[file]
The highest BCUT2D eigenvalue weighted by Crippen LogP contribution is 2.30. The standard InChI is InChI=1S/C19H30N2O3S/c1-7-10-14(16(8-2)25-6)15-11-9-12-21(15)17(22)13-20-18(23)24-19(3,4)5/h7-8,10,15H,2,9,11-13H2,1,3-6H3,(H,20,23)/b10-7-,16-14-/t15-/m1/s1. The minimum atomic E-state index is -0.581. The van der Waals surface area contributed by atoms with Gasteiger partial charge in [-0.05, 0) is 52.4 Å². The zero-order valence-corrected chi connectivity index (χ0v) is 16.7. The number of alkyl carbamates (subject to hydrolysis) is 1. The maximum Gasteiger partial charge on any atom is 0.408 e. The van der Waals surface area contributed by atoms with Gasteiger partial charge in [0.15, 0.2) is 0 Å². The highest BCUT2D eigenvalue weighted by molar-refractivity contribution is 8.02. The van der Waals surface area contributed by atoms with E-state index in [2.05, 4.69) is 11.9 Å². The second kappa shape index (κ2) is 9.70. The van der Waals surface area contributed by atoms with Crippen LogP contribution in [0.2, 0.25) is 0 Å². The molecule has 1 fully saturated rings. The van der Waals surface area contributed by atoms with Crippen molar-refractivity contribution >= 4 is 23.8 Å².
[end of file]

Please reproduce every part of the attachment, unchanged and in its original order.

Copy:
The highest BCUT2D eigenvalue weighted by Crippen LogP contribution is 2.30. The standard InChI is InChI=1S/C19H30N2O3S/c1-7-10-14(16(8-2)25-6)15-11-9-12-21(15)17(22)13-20-18(23)24-19(3,4)5/h7-8,10,15H,2,9,11-13H2,1,3-6H3,(H,20,23)/b10-7-,16-14-/t15-/m1/s1. The minimum atomic E-state index is -0.581. The van der Waals surface area contributed by atoms with Gasteiger partial charge in [-0.05, 0) is 52.4 Å². The zero-order valence-corrected chi connectivity index (χ0v) is 16.7. The number of alkyl carbamates (subject to hydrolysis) is 1. The maximum Gasteiger partial charge on any atom is 0.408 e. The van der Waals surface area contributed by atoms with Gasteiger partial charge in [0.15, 0.2) is 0 Å². The highest BCUT2D eigenvalue weighted by molar-refractivity contribution is 8.02. The van der Waals surface area contributed by atoms with E-state index in [2.05, 4.69) is 11.9 Å². The second kappa shape index (κ2) is 9.70. The van der Waals surface area contributed by atoms with Crippen LogP contribution in [0.2, 0.25) is 0 Å². The molecule has 1 fully saturated rings. The van der Waals surface area contributed by atoms with Crippen molar-refractivity contribution >= 4 is 23.8 Å².